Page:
2012 Olympic Champion
2012 Olympic Champion
2012 Bronze Medalist
2012 Bronze Medalist
Living the Dream Medal Fund
LONDON – What a spectacular way to end the Olympic Games!
American Jake Varner strikes gold in a memorable performance on the mat.
Jake is normally pretty low-key and laid back, so it was great to see him flexing, pumping his fist and running around with the American flag after winning an Olympic gold medal on Sunday.
He earned it! Jake wrestled superbly, and showed great composure in winning an Olympic freestyle title at 96 kg/211.5 lbs. It was great to see Jake share the moment with his mentor and coach, 2004 Olympic gold medalist Cael Sanderson.v What a finish to the Olympics with Jordan Burroughs and Varner winning gold on two of the final three days. Coleman Scott grabbed an Olympic bronze medal in between those two titles.
After writing my story on Jake’s big win, I ventured over to the U.S. Olympic Committee press office to grab a couple of tickets for the Closing Ceremonies with colleague Jason Bryant.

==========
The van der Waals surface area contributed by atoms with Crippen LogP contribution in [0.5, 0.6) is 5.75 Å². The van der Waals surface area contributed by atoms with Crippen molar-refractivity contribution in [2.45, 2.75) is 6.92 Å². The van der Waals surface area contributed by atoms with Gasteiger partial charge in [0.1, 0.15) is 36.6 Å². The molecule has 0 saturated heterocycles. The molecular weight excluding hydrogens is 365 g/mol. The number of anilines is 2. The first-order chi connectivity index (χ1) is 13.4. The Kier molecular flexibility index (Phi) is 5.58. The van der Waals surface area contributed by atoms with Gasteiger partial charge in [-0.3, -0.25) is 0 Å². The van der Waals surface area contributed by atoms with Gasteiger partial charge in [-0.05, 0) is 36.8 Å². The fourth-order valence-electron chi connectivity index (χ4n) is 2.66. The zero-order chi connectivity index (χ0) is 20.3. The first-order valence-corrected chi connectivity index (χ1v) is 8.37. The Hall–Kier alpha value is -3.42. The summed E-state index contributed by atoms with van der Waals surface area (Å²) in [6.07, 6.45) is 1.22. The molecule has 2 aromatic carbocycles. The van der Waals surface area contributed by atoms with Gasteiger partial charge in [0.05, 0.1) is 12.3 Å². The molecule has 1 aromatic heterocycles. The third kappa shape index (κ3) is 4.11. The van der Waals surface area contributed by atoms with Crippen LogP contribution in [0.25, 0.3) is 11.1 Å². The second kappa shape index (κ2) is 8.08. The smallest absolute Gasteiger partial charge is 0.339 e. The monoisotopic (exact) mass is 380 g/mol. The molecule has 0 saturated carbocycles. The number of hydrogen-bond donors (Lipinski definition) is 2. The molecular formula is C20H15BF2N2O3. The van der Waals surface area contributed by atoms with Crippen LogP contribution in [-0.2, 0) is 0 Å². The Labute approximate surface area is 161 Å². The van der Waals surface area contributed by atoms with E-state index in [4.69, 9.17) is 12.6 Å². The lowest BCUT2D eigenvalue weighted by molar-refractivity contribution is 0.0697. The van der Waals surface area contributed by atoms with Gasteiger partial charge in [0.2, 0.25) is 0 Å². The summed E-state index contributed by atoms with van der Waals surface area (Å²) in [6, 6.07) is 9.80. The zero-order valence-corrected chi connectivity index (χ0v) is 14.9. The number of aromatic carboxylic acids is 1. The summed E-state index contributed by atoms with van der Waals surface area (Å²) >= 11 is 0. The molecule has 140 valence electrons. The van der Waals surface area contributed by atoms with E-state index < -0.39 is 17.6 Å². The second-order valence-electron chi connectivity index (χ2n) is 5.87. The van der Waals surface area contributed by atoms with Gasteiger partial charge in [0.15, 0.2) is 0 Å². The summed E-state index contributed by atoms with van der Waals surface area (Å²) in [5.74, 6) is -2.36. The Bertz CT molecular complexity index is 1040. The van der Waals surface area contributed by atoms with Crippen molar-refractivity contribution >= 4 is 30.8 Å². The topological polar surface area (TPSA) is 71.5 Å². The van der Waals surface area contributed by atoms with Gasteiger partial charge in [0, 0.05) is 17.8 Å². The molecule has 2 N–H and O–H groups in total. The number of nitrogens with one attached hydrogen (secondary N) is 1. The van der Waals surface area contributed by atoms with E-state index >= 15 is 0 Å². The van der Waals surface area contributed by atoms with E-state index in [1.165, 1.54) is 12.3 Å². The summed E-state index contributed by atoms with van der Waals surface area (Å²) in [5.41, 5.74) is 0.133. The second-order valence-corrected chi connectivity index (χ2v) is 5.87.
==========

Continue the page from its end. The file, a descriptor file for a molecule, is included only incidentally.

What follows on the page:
We were joined by volleyball press officers B.J. Evans and Bill Kauffman at Olympic Stadium. We had great seats in the press tribune, sitting in a row that had tables and comfortable chairs.
What a show it was! They have some of the greatest musicians on the planet here. It was great to see The Who, George Michael, Queen, the Spice Girls, Annie Lenox and Ray Davies perform, among others.
I loved the tribute they had to the great John Lennon, where they showed the video of him singing his memorable song, “Imagine." That gave me goose bumps.
The Who capped a great evening with a great performance. It was a perfect way to end an outstanding 16 days of competition here in London.
I slept in this morning before doing some shopping and sightseeing with my friend Bill Kellick, a press officer for Taekwondo. We saw Big Ben, the Parliament and Buckingham Palace, among other attractions.
We took the train, and ran into Nebraska coach Mark Manning, who coached Jordan Burroughs to a gold medal here. Mark is headed off to Spain for a well-deserved vacation with his wife. Mark is a good friend. I will never forget the smile on his face when Jordan won the gold here. What a great moment!